Thursday, 02 July 2020

What you should know about HIV and AIDS

26 February 2020 | Features | By Dr Mala V. Kaneria

Oral thrush, herpes zoster, tuberculosis are some of the common infections seen in patients of HIV relatively early

image credit- everyday health

image credit- everyday health

Human Immunodeficiency Virus (HIV) is the virus that causes HIV infection whereas AIDS (Acquired Immunodeficiency Syndrome) is the advanced stage of infection with HIV. HIV infects only human beings and on entering the body, attacks the cells (CD4) which are responsible for defending the body against infections. It uses these cells to make copies of itself and multiplies relentlessly. This makes the individual susceptible to a host of infections.


There are two types of HIV viz HIV 1 and HIV 2. HIV 1 is commoner in India.


At least 1 in 2 people with HIV have had the virus at least 3 years before diagnosis. About 40% of HIV is spread by people who are unaware of their HIV positive status.


HIV is found in body fluids like semen, vaginal fluid, rectal fluid, and blood and breast milk. It is not present in urine, sweat, saliva or tears. HIV can be transmitted in a number of ways by having unprotected sexual contact with an infected partner (anal, vaginal or oral), having multiple sexual partners, men having sex with men (MSM), exposure of broken skin or wound to infected blood or body fluids, transfusion with HIV-infected blood, sharing razors, sharing needles during drug abuse, injection with contaminated objects, needle sharing during tattoo making and mother to child during
pregnancy, birth or breastfeeding.


HIV is not transmitted by kissing, hugging, sharing food, insect bites, through toilet seats, sneezes, bathing together, through sweat or taking care of someone with HIV.

A person, who has any of the high risk conditions mentioned above, should get himself tested for HIV. The HIV test looks for antibodies, when these antibodies are detected the person is diagnosed HIV positive. When a person gets infected it may take 6 weeks or up to 3 months before antibodies to HIV are detected in the blood, this period is called the window period. During this period, a person can be positive but the test may be negative because the test was done during the window period. This is called a false negative test and the individual may still pass the virus to others.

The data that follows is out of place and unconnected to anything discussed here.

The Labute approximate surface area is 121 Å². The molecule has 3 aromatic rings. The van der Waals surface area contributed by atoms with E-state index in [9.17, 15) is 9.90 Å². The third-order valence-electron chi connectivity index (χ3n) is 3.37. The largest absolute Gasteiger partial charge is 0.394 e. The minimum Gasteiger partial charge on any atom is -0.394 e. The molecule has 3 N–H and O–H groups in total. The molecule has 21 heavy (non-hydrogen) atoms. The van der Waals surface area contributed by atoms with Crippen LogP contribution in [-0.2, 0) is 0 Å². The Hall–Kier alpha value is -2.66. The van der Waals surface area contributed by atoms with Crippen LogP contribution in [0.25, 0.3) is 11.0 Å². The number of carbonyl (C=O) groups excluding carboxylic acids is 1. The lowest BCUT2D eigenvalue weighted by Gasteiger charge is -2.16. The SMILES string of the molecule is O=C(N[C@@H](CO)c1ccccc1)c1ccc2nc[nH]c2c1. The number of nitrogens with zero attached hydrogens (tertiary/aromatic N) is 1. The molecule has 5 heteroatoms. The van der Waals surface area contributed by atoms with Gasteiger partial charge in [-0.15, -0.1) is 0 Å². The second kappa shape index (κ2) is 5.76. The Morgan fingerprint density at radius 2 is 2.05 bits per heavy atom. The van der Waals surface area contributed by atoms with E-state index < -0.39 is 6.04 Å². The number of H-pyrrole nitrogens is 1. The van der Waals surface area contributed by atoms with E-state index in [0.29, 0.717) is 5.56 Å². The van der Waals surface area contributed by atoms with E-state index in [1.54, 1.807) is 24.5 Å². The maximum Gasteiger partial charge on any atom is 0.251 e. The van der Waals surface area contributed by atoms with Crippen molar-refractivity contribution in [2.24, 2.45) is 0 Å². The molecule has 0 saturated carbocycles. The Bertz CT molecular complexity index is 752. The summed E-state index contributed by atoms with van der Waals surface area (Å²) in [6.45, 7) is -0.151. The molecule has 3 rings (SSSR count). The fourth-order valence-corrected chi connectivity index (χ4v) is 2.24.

One cannot tell by the appearance if someone has HIV. A person can look and feel well for many years and be HIV positive. Such a person can pass the virus on to someone else.


Some individuals may have acute seroconversion of HIV, at the time of infection. This may manifest as high fever, sore throat, oral ulcers, rash, swellings in the neck (lymph nodes) and abdominal pain (hepatosplenomegaly), which can be mistaken for a severe attack of upper respiratory tract infection. The viral load is very high at this time and so the chance of transmission to another person is very high. Once seroconversion occurs, the person may then become asymptomatic for a long duration, maybe years. Most others do not undergo acute seroconversion and are asymptomatic for prolonged periods and during this stage, they may not be aware of their HIV positivity. However, they can still transmit their virus to others in the ways mentioned above.


As the immunity declines (decrease in CD4 cells), people harbouring the virus, develop early symptoms of HIV, such as fever, fatigue, severe weight loss, night sweats, loss of appetite, chronic diarrhea and swollen lymph glands.


As the body’s defence mechanism is further weakened, in the absence of appropriate anti retroviral therapy (ART), the person is prone to infections, which would not have affected a normal healthy individual. The frequency and severity of infections is proportional to the decline in level of the CD4 cells and the amount of circulating virus in the body.

There are many organisms which are latent in a healthy individual and would not ordinarily cause disease, as they are kept in check by the body’s defences. When the immunity declines, these latent organisms get reactivated and cause severe infection. Since these infections take opportunity of the body’s weakened defences, they are called as Opportunistic infections (OIs).